Every parent knows that discipline is one of the hardest parts of parenting. We want our children to grow up knowing right from wrong, but it can often be hard to know the best way to teach children to behave.
Child psychologists are generally in agreement that physical discipline isn’t an effective way to get your point across – both for the wellbeing and development of a child.
Smacking is already illegal in Ireland, yet for most of the UK it is not unlawful for parents and carers to use what’s deemed as ‘reasonable’ physical force to discipline children. Today, Scotland became the latest country to issue a blanket legal ban on physical punishment, after MSPs voted to pass a Member’s Bill at Holyrood.
Sweden became the first country in the world to bring in the ban in 1979, and now there are 58 other countries around the world that support it too.
Many parents might be asking: what can I do instead? We asked experts to share their top strategies and tools for effectively disciplining kids without harm.
1. Use ’emotion coaching’
“You can use emotion coaching techniques to support a child’s behaviour,” says Dr Janet Rose, principal at Norland College (norland.ac.uk), a prestigious nanny-training school whose graduates have worked for members of the royal family including the Duke and Duchess of Cambridge.
“Research has shown that over time these techniques, repeated over and over, will help your child to calm themselves and regulate their feelings.”
Rose says that next time your toddler has a tantrum, you should soothe them by taking them into a calm space.
“Acknowledge how they might be feeling and empathise: ‘I think you must be feeling fed up and upset that you can’t have (said thing), I’d feel a bit upset too but it’s not OK to scream.’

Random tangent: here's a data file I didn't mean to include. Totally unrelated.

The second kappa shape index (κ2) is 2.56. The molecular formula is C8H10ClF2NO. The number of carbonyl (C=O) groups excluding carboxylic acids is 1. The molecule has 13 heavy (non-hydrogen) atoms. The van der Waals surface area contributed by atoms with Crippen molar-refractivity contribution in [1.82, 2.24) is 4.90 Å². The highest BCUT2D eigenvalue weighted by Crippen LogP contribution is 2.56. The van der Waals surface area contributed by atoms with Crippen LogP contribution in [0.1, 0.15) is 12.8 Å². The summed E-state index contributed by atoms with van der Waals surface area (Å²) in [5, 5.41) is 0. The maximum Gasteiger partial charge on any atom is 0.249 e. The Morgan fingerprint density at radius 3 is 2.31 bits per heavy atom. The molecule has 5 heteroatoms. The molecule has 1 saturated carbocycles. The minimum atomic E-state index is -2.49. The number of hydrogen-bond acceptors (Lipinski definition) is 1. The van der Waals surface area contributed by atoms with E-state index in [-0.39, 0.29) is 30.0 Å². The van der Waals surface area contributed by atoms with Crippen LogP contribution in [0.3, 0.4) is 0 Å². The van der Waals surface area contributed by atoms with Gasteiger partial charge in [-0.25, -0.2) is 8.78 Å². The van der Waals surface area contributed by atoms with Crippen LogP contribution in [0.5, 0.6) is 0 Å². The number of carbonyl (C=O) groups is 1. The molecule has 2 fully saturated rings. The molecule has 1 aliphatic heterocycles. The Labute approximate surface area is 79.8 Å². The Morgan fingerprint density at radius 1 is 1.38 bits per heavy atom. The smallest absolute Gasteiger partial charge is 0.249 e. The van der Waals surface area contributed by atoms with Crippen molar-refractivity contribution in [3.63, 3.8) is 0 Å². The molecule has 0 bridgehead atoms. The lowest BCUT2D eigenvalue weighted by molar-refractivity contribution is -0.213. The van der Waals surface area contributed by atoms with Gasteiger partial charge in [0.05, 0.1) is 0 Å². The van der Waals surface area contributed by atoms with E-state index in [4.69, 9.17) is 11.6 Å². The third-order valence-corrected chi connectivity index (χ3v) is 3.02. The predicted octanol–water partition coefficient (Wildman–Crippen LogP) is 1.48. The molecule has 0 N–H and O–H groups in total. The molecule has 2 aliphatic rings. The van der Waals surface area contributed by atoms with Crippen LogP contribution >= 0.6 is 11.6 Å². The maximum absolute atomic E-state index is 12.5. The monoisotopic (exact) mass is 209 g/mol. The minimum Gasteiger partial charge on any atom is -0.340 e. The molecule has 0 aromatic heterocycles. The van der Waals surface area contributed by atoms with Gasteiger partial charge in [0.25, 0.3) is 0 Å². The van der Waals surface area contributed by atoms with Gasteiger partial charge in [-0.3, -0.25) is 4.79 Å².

“Validate their frustration or grumpiness by saying, ‘It’s normal to be grumpy when we can’t have something we really want and we’re feeling tired.'”
Once the child is calmer, Rose says that you can teach them rules about behaviour and strategies for coping next time they misbehave or lose control.
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Never in the history of calming down has anyone actually calmed down by being told to calm down..... ⠀⠀⠀⠀⠀⠀⠀⠀⠀ It’s so easy for “calm down” to be our default response when our kids go into meltdown/reptilian brain/downstairs brain mode.🙋🏼♀️ #oops ⠀⠀⠀⠀⠀⠀⠀⠀⠀ Instead, we need to become their upstairs or logical brain *for* them and model how to calm down. Being able to regulate their flight, fight or freeze response is a learnt behaviour. And they’ll learn it from you! #brainscience ⠀⠀⠀⠀⠀⠀⠀⠀⠀ What are your go to “calm down” replacement phrases?
2. Use the ‘when and then’ philosophy
If you want a child to take their responsibilities seriously, make practising good behaviour enticing by adding a reasonable reward at the end of it – rather than simply shouting at kids to do as they are told.
“When it comes to discipline, we often use too many words,” says clinical psychologist Jerilee Claydon (therapyproject.co.uk).
She believes that parents should utilise the ‘when and then’ technique.